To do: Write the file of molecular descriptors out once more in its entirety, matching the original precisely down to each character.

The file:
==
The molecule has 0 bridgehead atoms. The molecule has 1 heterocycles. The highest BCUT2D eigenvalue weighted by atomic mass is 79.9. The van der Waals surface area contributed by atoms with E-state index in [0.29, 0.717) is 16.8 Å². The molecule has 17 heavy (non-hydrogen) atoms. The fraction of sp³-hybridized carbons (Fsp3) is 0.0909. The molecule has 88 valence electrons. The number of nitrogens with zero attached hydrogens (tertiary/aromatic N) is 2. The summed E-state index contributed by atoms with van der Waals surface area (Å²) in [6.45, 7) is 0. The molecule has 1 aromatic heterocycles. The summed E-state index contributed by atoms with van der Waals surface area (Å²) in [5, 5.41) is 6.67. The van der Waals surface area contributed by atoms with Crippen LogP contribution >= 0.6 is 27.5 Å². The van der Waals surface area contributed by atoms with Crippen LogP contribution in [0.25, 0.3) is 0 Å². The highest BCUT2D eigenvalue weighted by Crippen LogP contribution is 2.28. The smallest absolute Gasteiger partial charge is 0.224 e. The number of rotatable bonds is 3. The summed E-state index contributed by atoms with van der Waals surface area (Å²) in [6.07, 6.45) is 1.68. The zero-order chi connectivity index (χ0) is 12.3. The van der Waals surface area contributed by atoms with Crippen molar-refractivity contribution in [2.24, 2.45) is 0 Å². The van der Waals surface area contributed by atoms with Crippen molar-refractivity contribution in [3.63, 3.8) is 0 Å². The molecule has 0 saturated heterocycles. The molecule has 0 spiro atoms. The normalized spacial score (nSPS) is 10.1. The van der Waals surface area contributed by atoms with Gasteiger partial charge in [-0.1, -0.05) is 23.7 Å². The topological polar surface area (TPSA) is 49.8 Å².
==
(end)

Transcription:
The molecule has 0 bridgehead atoms. The molecule has 1 heterocycles. The highest BCUT2D eigenvalue weighted by atomic mass is 79.9. The van der Waals surface area contributed by atoms with E-state index in [0.29, 0.717) is 16.8 Å². The molecule has 17 heavy (non-hydrogen) atoms. The fraction of sp³-hybridized carbons (Fsp3) is 0.0909. The molecule has 88 valence electrons. The number of nitrogens with zero attached hydrogens (tertiary/aromatic N) is 2. The summed E-state index contributed by atoms with van der Waals surface area (Å²) in [6.45, 7) is 0. The molecule has 1 aromatic heterocycles. The summed E-state index contributed by atoms with van der Waals surface area (Å²) in [5, 5.41) is 6.67. The van der Waals surface area contributed by atoms with Crippen LogP contribution >= 0.6 is 27.5 Å². The van der Waals surface area contributed by atoms with Crippen LogP contribution in [0.25, 0.3) is 0 Å². The highest BCUT2D eigenvalue weighted by Crippen LogP contribution is 2.28. The smallest absolute Gasteiger partial charge is 0.224 e. The number of rotatable bonds is 3. The summed E-state index contributed by atoms with van der Waals surface area (Å²) in [6.07, 6.45) is 1.68. The zero-order chi connectivity index (χ0) is 12.3. The van der Waals surface area contributed by atoms with Crippen molar-refractivity contribution in [2.24, 2.45) is 0 Å². The van der Waals surface area contributed by atoms with Crippen molar-refractivity contribution in [3.63, 3.8) is 0 Å². The molecule has 0 saturated heterocycles. The molecule has 0 spiro atoms. The normalized spacial score (nSPS) is 10.1. The van der Waals surface area contributed by atoms with Gasteiger partial charge in [-0.1, -0.05) is 23.7 Å². The topological polar surface area (TPSA) is 49.8 Å².